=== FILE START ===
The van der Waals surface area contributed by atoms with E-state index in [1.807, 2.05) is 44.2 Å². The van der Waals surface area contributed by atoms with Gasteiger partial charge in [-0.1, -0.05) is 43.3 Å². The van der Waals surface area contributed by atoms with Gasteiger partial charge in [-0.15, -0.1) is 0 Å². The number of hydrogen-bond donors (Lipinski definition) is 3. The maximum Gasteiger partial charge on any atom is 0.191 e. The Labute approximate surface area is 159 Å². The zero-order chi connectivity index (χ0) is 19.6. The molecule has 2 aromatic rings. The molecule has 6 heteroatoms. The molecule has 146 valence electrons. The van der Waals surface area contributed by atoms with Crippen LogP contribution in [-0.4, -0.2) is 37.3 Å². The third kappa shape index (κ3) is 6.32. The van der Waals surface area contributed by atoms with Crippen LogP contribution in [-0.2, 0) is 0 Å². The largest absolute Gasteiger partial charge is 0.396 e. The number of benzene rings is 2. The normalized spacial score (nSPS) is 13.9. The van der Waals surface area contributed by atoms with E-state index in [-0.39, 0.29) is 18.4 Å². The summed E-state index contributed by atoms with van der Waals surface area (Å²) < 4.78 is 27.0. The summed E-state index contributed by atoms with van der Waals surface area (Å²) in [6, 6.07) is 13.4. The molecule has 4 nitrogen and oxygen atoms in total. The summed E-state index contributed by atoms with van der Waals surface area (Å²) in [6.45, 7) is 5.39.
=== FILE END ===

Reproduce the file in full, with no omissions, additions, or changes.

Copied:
The van der Waals surface area contributed by atoms with E-state index in [1.807, 2.05) is 44.2 Å². The van der Waals surface area contributed by atoms with Gasteiger partial charge in [-0.1, -0.05) is 43.3 Å². The van der Waals surface area contributed by atoms with Gasteiger partial charge in [-0.15, -0.1) is 0 Å². The number of hydrogen-bond donors (Lipinski definition) is 3. The maximum Gasteiger partial charge on any atom is 0.191 e. The Labute approximate surface area is 159 Å². The zero-order chi connectivity index (χ0) is 19.6. The molecule has 2 aromatic rings. The molecule has 6 heteroatoms. The molecule has 146 valence electrons. The van der Waals surface area contributed by atoms with Crippen LogP contribution in [-0.4, -0.2) is 37.3 Å². The third kappa shape index (κ3) is 6.32. The van der Waals surface area contributed by atoms with Crippen LogP contribution in [-0.2, 0) is 0 Å². The largest absolute Gasteiger partial charge is 0.396 e. The number of benzene rings is 2. The normalized spacial score (nSPS) is 13.9. The van der Waals surface area contributed by atoms with E-state index in [-0.39, 0.29) is 18.4 Å². The summed E-state index contributed by atoms with van der Waals surface area (Å²) < 4.78 is 27.0. The summed E-state index contributed by atoms with van der Waals surface area (Å²) in [6, 6.07) is 13.4. The molecule has 4 nitrogen and oxygen atoms in total. The summed E-state index contributed by atoms with van der Waals surface area (Å²) in [6.45, 7) is 5.39.